How to Boost Container Security with DivvyCloud CEO Brian Johnson

container security
Kubernetes and containers are one of the most efficient methods of cloud compute. Container technology improved on virtual machines by running directly on an OS kernel. This makes them lightweight, easy to move, and simple to divide. They eliminate operation headaches while giving developers more time to develop. However, container security often struggles without the right tools and approach.

Solutions Review recently had the chance to interview DivvyCloud CEO and co-founder, Brian Johnson. DivvyCloud provides Kubernetes and container security solutions. Brian leads corporate strategy and product innovation with the goal of making security, compliance, and governance accessible for hybrid, multi-cloud environments.

What are the biggest challenges facing Kubernetes security?

Kubernetes security is often too narrowly on Kubernetes itself, but this misses the bigger holistic picture. Kubernetes security needs to contextually take into account everything surrounding that Kubernetes application, especially when running in public cloud, including things like IAM and related infrastructure.

How can developers stay secure while using a public repository?

Depends on the problem. If the concern is that a container in a public repository has been compromised, developers can create sha256 hash sums of their containers and share the hash through their website. If the worry is that a docker “private” repository would be accessible to someone who doesn’t have access, then I would highly recommend exploring two-factor options.

Do you think the amount of managed service provider options for GCP will see notable growth in the coming year?

Yes, but in part because of the sheer growth of GCP. Generally, we think large enterprises should operate their own cloud and container environments, and that it isn’t as hard as companies think. They just need to put in place the people, processes, and systems needed to do so.  However, there are companies who find this process daunting, need to move very rapidly, or have other business drivers that lead to an MSP approach being best for them. In these instances, managed services offer real value and as the number of companies using GCP increases rapidly, so will the opportunities for MSPs.  We have a number of MSPs that run the DivvyCloud software as part of the tooling that helps them deliver managed services for security and compliance for public cloud.  We love working with these great partners.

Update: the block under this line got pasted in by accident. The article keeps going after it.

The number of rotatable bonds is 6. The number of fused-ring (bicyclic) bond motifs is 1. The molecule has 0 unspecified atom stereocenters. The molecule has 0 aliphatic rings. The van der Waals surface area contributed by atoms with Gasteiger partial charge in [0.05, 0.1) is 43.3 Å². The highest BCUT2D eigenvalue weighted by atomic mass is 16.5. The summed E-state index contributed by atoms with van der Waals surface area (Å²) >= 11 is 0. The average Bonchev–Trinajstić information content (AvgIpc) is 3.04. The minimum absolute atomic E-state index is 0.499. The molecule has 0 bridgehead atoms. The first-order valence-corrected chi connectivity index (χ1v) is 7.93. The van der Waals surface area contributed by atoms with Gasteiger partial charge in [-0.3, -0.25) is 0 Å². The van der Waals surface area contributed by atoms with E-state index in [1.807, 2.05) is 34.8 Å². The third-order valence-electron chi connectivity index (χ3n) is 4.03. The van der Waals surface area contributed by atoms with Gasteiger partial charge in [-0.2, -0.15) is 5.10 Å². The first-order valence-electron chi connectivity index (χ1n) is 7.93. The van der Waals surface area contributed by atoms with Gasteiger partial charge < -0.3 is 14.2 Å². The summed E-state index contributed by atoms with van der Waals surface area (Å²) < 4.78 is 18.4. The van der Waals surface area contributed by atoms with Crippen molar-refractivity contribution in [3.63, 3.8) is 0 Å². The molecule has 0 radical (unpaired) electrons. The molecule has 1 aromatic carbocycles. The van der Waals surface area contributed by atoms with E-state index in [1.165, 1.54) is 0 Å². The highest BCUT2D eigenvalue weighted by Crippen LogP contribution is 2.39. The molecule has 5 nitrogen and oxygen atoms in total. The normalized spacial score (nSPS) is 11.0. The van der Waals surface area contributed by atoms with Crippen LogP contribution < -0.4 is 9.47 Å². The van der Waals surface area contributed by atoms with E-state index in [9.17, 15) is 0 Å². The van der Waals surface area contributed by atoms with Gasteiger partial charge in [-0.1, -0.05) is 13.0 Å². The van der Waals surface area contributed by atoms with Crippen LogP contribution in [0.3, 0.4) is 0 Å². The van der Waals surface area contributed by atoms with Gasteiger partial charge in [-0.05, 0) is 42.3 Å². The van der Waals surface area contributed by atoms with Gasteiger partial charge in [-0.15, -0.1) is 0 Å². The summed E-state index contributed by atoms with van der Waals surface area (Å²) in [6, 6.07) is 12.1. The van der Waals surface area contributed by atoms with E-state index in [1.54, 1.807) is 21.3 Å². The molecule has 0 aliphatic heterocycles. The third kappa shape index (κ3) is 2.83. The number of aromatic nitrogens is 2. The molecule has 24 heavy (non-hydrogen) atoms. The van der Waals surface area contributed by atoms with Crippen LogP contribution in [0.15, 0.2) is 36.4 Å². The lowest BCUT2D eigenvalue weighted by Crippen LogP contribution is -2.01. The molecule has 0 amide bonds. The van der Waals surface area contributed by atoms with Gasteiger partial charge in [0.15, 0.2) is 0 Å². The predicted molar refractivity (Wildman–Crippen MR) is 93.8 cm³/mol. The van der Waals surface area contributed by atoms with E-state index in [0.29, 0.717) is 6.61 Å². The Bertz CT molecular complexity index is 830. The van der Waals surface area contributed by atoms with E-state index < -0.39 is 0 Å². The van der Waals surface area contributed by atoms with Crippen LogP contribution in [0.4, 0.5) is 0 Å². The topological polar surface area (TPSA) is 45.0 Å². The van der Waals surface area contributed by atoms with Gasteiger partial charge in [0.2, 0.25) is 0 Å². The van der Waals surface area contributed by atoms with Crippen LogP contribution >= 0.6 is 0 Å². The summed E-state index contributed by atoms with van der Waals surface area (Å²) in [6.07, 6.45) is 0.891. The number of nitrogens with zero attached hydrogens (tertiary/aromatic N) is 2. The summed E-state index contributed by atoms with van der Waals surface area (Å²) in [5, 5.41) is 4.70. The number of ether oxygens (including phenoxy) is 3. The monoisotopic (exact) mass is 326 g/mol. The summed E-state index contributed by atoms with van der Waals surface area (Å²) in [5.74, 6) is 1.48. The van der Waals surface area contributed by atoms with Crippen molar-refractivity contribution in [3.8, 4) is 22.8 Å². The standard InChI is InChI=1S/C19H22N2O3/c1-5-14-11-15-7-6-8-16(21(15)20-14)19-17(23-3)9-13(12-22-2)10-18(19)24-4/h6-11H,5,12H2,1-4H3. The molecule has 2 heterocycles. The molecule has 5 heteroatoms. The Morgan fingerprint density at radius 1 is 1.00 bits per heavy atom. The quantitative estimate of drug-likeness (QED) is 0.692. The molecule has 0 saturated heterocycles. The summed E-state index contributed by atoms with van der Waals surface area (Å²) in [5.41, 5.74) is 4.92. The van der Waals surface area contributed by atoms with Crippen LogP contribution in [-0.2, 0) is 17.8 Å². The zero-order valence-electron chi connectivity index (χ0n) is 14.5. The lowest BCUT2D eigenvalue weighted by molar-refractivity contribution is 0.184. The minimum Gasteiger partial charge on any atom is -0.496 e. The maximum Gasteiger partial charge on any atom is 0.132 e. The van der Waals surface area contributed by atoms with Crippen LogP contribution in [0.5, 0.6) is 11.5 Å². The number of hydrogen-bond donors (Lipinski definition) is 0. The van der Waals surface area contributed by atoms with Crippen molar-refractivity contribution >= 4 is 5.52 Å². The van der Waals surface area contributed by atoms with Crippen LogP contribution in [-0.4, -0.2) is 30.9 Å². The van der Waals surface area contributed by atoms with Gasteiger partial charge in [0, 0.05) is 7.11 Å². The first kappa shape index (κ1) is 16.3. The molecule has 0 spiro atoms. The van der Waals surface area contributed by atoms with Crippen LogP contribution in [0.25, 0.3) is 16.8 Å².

Does speed need to be sacrificed for Kubernetes security?

No. When done appropriately security is fully integrated into the plan, build, and operate process. In addition, in today’s world of cloud and containers, there should be a high degree of automation relative to all elements of this process, including security.  Without automation, customers will simply not succeed in capturing the full value of Kubernetes and will create risk relative to security and compliance.

What upcoming trends do you expect in the Kubernetes security space?

I expect to see a push to make containers more isolated. One concern is that containers are not properly protected from one another on the same system.

Brian Johnson Bio

Starting at a very young age, Brian developed a passion for almost anything involving computers. His expertise in a broad range of technologies and disciplines, from programming to security, led him to be named the Director of Online Operations at Electronic Arts (EA) for the Mythic Studio by the age of 28. During his seven years at Electronic Arts he developed, managed, and operated the infrastructure that ran the world’s largest online games.  Brian was a pioneer in the gaming industry.  He led the first migration of a major online game to Amazon Web Services (AWS) and broke new ground by architecting the hybrid cloud environments that supported EA’s massive, distributed global computing needs.

Brian is a passionate technologist who enjoys sharing his insights from the front lines (you could call him a geek and he’d agree). His career has involved a number of research interests, and the opportunity to develop practical applications. Areas of focus include cyber threats, information security, automation, hybrid cloud, and software-defined infrastructure, such as building serverless architectures with microservices and container deployments.